openssl ecparam -name secp384r1 -genkey -noout -out server.key openssl req -new -x509 -key server.key -out server.crt -days 730
There’s also information on generating self-signed multi domain or subject alternative name (SAN) certificates below.
First line generates an eliptic curve key, using the
secp384r1 curve and writes it to
server.key. Second line generates a self-signed public certificate valid for two years, based on that key.
openssl ecparam -name secp384r1 -genkey -noout -out server.key
-name secp384r1: The eliptic curve to use. Wikipedia has a table showing the level of support for different eliptic curves in common libraries. However, using anything other than secp256r1 or secp384r1 will cause some browsers to block access.
-genkey: Ask for a key to be generated.
-noout: Inhibits the output of the encoded version of the parameters. In the somewhat opposite corner, there’s
-param_enc explicit, which will store the EC parameters with the key. That makes it possible for systems that do not know the details of the named curve (secp384r1 in this case) to still use it.
-out server.key: The file to store the key in
openssl req -new -x509 -key server.key -out server.crt -days 730
-new: New certificate request. Will prompt user for the value of fields in the request, based on OpenSSL config file, if any.
-x509: Generate a self-signed certificate. Omitted if the certificate will be signed by a CA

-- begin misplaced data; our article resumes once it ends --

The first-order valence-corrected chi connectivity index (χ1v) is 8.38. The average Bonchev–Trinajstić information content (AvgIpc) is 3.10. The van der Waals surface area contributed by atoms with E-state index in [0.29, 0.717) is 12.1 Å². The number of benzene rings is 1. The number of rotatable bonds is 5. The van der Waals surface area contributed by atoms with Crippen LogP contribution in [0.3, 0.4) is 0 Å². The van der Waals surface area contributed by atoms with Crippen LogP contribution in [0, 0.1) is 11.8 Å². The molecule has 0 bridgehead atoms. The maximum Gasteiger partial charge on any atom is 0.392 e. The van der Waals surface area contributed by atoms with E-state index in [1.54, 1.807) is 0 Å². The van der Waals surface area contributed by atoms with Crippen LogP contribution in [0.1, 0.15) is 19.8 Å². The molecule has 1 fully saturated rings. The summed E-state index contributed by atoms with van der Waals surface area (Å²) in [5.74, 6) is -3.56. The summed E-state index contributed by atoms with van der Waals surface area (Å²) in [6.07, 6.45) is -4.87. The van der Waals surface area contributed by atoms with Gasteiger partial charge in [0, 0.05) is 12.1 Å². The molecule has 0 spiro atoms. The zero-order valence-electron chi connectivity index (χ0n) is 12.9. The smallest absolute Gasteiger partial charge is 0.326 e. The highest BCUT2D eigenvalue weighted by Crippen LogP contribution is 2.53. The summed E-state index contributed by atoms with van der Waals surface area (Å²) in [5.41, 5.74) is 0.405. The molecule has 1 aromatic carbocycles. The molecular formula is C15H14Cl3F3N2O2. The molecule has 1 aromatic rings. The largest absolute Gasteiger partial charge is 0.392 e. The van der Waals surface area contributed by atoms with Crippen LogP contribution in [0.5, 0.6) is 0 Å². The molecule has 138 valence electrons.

-key server.key: Private key used to generate the certificate
-out server.crt: File to store the certificate in
-days 730: Certificate validity. Omitted if the certificate will be signed by a CA
Generating a SAN certificate is done on the signing request. Using OpenSSL, either create a new file or copy & tweak the default OpenSSL config to have the following section or settings:
[ req ] req_extensions = v3_req # The extensions to add to a certificate request distinguished_name = req_distinguished_name [ v3_req ] basicConstraints = CA:TRUE keyUsage = nonRepudiation, digitalSignature, keyEncipherment subjectAltName = @alt_names [ alt_names ] DNS.1 = *.domain.name DNS.2 = subdomain.domain.name DNS.3 = *.subdomain.domain.name [ req_distinguished_name ] countryName = Country Name (2 letter code) countryName_default = RO countryName_min = 2 countryName_max = 2 stateOrProvinceName = State or Province Name (full name) stateOrProvinceName_default = localityName = Locality Name (eg, city) localityName_default = 0.organizationName = Organization Name (eg, company) 0.organizationName_default = neant organizationalUnitName = Organizational Unit Name (eg, section) organizationalUnitName_default = commonName = Common Name commonName_default = neant.ro commonName_max = 64 emailAddress = Email emailAddress_default = email@example.com emailAddress_max = 64
The marked lines are just a bonus, having those in simply provides some defaults for the questions asked when generating the signature request.
Assuming a file with the above contents saved under the name crt.conf, the following commands will generate first the private key, then the public certificate valid for three years:
openssl ecparam -name secp384r1 -genkey -noout -out server.key openssl req -new -x509 -key server.key -out server.crt -days 1095 -extensions v3_req -config crt.cnf
Bonus: Mozilla’s SSL config generator for various web servers.